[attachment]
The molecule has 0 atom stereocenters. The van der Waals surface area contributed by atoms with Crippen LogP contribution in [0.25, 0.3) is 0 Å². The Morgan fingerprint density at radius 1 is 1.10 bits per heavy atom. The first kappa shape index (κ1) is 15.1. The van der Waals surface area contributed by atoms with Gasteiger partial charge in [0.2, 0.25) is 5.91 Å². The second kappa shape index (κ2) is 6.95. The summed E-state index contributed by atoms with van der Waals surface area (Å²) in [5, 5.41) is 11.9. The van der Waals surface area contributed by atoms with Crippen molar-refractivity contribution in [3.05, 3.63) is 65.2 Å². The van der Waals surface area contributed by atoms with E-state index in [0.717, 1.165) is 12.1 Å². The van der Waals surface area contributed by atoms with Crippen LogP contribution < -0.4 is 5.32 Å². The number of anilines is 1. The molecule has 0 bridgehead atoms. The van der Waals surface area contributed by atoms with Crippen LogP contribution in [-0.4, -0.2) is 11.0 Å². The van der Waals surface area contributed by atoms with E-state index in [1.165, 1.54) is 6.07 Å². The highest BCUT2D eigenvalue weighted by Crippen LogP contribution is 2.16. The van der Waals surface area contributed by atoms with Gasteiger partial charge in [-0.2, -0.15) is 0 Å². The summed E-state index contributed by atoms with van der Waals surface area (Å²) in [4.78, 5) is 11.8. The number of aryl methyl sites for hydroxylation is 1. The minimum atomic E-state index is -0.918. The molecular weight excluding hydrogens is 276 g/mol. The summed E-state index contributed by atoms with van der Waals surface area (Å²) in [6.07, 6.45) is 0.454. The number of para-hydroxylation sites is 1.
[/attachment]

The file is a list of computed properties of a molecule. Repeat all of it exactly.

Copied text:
The molecule has 0 atom stereocenters. The van der Waals surface area contributed by atoms with Crippen LogP contribution in [0.25, 0.3) is 0 Å². The Morgan fingerprint density at radius 1 is 1.10 bits per heavy atom. The first kappa shape index (κ1) is 15.1. The van der Waals surface area contributed by atoms with Gasteiger partial charge in [0.2, 0.25) is 5.91 Å². The second kappa shape index (κ2) is 6.95. The summed E-state index contributed by atoms with van der Waals surface area (Å²) in [5, 5.41) is 11.9. The van der Waals surface area contributed by atoms with Crippen molar-refractivity contribution in [3.05, 3.63) is 65.2 Å². The van der Waals surface area contributed by atoms with E-state index in [0.717, 1.165) is 12.1 Å². The van der Waals surface area contributed by atoms with Crippen LogP contribution < -0.4 is 5.32 Å². The number of anilines is 1. The molecule has 0 bridgehead atoms. The van der Waals surface area contributed by atoms with Crippen LogP contribution in [-0.4, -0.2) is 11.0 Å². The van der Waals surface area contributed by atoms with E-state index in [1.165, 1.54) is 6.07 Å². The highest BCUT2D eigenvalue weighted by Crippen LogP contribution is 2.16. The van der Waals surface area contributed by atoms with Gasteiger partial charge in [-0.2, -0.15) is 0 Å². The summed E-state index contributed by atoms with van der Waals surface area (Å²) in [4.78, 5) is 11.8. The number of aryl methyl sites for hydroxylation is 1. The minimum atomic E-state index is -0.918. The molecular weight excluding hydrogens is 276 g/mol. The summed E-state index contributed by atoms with van der Waals surface area (Å²) in [6.07, 6.45) is 0.454. The number of para-hydroxylation sites is 1.